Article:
In 1996, after several years on the streets, Lolo moved into an orphanage. There, he enrolled in school and became involved in other activities including a youth radio and television station where he did a musical show and anchored the evening news. He also took his first trip to America as a representative of Haiti at a conference on children’s rights in Massachusetts.

But political turmoil in Haiti would soon disrupt Lolo’s life. In 2004, after a coup unseated the sitting president, the orphanage he called home was shut down due to its ties to the former administration. Lolo soon organized a group of youth to clean up the orphanage and continue to use the facility as a safe place for young Haitians. When the police realized what Lolo was up to, he was promptly arrested.

After nearly three months in a jail cell, Lolo was released due to the efforts of human rights organizations and an American journalist. He soon began to work for his new American friend as a translator, and moved to a new neighborhood outside of Port-au-Prince. Like many places in Haiti, Lolo saw a neighborhood filled with children going without an education.

“So I started a little activity called SODA,” he said. “It was a little social movement to educate young children for free.”

SODA, short for Sosyete Djól Ansanm pou Demokrasi (which translates to “People Working Together for Democracy), ran activities similar to an after-school program and the idea spread fast. In a matter of several years, SODA had schools in a number of neighbors educating 125 kids.

“Haiti is a place with more than a 40 percent illiteracy rate, and from my experience much higher,” Lolo said. “Giving an education was one of the most urgent things to do.”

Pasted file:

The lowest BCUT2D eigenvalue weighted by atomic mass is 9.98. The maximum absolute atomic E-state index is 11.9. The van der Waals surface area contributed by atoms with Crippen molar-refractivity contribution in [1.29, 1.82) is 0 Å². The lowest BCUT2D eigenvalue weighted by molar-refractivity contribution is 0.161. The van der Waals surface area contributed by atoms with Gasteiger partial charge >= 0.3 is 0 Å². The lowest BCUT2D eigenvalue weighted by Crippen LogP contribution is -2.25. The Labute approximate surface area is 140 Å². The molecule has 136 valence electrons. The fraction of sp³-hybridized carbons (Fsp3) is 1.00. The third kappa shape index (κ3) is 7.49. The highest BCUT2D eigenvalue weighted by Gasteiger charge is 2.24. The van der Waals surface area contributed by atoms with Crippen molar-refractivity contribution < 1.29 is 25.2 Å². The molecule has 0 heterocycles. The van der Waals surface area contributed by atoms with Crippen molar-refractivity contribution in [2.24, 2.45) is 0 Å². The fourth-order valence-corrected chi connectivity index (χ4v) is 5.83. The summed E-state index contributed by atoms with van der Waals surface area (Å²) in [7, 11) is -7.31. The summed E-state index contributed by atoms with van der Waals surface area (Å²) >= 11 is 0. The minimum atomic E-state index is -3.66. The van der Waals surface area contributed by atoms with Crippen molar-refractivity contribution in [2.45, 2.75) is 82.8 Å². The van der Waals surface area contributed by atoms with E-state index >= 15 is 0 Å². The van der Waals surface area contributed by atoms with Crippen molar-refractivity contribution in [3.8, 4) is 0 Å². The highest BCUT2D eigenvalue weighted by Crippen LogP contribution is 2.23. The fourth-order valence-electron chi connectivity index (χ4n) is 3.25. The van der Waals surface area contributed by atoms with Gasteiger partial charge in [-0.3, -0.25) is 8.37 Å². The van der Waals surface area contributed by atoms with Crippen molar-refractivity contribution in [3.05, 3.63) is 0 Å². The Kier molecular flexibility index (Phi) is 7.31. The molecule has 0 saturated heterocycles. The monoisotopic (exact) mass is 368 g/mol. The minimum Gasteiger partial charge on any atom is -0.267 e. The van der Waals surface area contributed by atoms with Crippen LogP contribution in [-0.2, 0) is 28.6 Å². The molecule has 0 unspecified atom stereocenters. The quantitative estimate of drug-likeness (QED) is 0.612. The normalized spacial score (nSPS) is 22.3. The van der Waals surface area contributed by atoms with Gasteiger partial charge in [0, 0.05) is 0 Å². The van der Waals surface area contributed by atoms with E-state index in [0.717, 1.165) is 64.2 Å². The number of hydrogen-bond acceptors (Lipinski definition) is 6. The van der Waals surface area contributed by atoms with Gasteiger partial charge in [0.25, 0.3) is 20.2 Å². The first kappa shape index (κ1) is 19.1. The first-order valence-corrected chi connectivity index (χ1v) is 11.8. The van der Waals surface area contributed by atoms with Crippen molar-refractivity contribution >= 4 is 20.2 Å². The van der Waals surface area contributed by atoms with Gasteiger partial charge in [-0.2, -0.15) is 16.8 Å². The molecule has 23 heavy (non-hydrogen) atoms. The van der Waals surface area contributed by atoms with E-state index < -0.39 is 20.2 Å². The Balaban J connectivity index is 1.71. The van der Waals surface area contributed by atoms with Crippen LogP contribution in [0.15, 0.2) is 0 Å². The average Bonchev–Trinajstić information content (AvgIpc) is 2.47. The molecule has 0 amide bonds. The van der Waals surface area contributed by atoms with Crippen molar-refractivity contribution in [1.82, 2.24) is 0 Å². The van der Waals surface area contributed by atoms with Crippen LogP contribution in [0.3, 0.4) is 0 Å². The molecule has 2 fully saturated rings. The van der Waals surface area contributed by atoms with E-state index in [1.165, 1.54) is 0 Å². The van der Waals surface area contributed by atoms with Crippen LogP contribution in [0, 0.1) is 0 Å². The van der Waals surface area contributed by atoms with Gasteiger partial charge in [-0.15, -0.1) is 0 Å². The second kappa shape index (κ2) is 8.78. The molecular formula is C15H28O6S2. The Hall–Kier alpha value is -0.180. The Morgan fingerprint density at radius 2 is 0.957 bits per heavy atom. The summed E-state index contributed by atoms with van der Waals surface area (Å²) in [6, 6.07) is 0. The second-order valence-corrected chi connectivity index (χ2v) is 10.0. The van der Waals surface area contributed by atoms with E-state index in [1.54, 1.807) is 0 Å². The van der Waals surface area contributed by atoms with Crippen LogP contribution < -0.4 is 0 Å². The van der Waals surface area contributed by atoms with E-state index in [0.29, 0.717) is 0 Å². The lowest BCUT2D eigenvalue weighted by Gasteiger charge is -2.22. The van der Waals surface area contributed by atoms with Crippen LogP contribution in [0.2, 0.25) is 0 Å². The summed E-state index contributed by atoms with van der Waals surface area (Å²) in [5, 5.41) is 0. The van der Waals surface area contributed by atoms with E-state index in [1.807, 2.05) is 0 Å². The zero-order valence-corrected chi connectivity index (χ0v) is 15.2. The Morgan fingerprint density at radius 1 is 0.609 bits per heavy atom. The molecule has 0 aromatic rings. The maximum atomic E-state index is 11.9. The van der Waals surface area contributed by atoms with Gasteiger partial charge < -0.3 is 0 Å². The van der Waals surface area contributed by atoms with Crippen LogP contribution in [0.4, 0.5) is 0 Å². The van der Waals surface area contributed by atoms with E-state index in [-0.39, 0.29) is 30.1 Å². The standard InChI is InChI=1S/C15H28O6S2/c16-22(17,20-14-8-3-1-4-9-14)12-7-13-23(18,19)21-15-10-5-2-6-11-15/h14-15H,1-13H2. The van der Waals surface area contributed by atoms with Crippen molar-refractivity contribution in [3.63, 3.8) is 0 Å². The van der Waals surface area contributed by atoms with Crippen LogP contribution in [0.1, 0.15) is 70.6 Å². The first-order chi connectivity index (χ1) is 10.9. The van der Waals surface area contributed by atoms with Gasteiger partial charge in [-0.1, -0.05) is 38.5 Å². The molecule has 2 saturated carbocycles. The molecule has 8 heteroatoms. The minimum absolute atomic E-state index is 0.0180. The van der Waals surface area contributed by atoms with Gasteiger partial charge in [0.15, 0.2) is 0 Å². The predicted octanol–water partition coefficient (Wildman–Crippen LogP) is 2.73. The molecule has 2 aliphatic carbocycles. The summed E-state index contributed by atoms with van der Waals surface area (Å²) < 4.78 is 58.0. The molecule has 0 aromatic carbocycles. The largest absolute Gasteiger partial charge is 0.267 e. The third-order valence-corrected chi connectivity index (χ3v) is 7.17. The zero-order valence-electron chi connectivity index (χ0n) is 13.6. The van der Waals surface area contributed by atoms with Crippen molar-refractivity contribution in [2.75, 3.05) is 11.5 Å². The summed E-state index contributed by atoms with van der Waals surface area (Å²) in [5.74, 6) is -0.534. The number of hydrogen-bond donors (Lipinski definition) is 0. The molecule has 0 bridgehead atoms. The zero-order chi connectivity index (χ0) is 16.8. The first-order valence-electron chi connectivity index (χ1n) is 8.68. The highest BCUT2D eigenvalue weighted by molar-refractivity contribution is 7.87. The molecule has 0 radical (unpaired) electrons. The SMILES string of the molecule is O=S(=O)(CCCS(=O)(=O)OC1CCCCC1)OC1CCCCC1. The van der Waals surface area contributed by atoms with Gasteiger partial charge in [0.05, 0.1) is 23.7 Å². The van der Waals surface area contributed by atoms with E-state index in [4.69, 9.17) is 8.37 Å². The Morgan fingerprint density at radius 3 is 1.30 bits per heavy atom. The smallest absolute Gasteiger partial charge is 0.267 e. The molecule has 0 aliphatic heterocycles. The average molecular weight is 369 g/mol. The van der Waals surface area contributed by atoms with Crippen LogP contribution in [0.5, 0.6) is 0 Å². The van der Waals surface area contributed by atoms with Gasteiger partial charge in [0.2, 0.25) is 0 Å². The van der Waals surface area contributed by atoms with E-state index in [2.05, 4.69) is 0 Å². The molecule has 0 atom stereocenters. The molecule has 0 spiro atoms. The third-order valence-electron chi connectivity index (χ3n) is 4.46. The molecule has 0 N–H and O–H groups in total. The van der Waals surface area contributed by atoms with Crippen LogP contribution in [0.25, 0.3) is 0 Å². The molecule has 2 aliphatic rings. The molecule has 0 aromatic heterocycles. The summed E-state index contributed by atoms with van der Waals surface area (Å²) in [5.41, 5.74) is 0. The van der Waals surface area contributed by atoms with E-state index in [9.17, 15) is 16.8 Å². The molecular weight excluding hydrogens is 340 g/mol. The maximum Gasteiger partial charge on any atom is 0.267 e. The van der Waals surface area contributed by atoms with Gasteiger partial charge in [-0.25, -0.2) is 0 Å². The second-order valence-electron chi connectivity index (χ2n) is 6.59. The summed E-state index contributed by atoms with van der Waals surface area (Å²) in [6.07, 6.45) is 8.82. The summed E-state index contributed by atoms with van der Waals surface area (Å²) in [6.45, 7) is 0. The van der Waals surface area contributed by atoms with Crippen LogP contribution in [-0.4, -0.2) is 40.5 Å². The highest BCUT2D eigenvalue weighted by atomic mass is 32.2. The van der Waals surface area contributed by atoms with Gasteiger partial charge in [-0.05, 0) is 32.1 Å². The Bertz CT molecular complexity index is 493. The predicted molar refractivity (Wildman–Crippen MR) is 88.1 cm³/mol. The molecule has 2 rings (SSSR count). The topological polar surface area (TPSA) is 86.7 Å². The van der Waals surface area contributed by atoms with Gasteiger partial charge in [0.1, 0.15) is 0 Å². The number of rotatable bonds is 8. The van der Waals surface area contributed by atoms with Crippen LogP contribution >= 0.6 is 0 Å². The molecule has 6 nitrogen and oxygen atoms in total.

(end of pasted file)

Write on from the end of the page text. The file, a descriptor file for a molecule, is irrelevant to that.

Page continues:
While Lolo was seeing the fruits of his labor in Haiti, his goal had always been to get an education in America, so he packed up and moved to the Bay Area. After attempting to enroll in a four-year university, he learned about the Peralta Colleges and began taking English classes in 2010.

“There was a structure at College of Alameda that I liked and classes I wanted to take,” he said. “So I made COA my home and started getting more info on transferring and let everything sink in.”

While taking classes, Lolo kept in touch with his friends and colleagues in SODA back home, but he also wanted to contribute to his new community. As a tutor, he saw an opportunity to do something for young people in Oakland and blend in the same kind of social work he did in Haiti.

After an earthquake devastated Haiti in 2010, Lolo took his work further and began to give talks in classrooms across the Peralta District about the history and issues that affect his home country. To spread awareness even wider, he organized a few of the students he had been tutoring for a trip to Haiti. He showed them the poor neighborhoods where he had spent most of his life and visited the schools he helped create, bringing young leaders from Oakland and Haiti together to learn from each other through shared experience.

Now at UC Berkeley, Lolo is studying political science with the hopes of attending law school and perhaps a try at politics after graduation.

“I’m interested in politics as a way to serve my community. The social work we do is good, but politics can really propel that work,” he said. “Understanding the political system in this country will not only give credibility to what I want to do, but will also enable me to make connections between two worlds.”

Lolo recognizes that his hard work and dedication to his cause are what got him where he is, but is thankful for the role the Peralta College Foundation has played in his story.

“If you’re interested in education, it doesn’t always go well with working full-time. The Chancellor’s Trophy allowed me to work less and focus on my education,” he said. “It also allowed me to continue the work I was doing in Haiti from here.”

 

More on Reagan and his work in Haiti from Repiblik:

 

Also read about the triumphs of more Peralta students, including:

Alba Lopez, valedictorian at Merritt College

Khristophe Green, Chancellor’s Trophy winner

Brian Cervantes, former student body president at Laney College

Jonathan Roach, the first in Alameda County to begin his college career from inside juvenile hall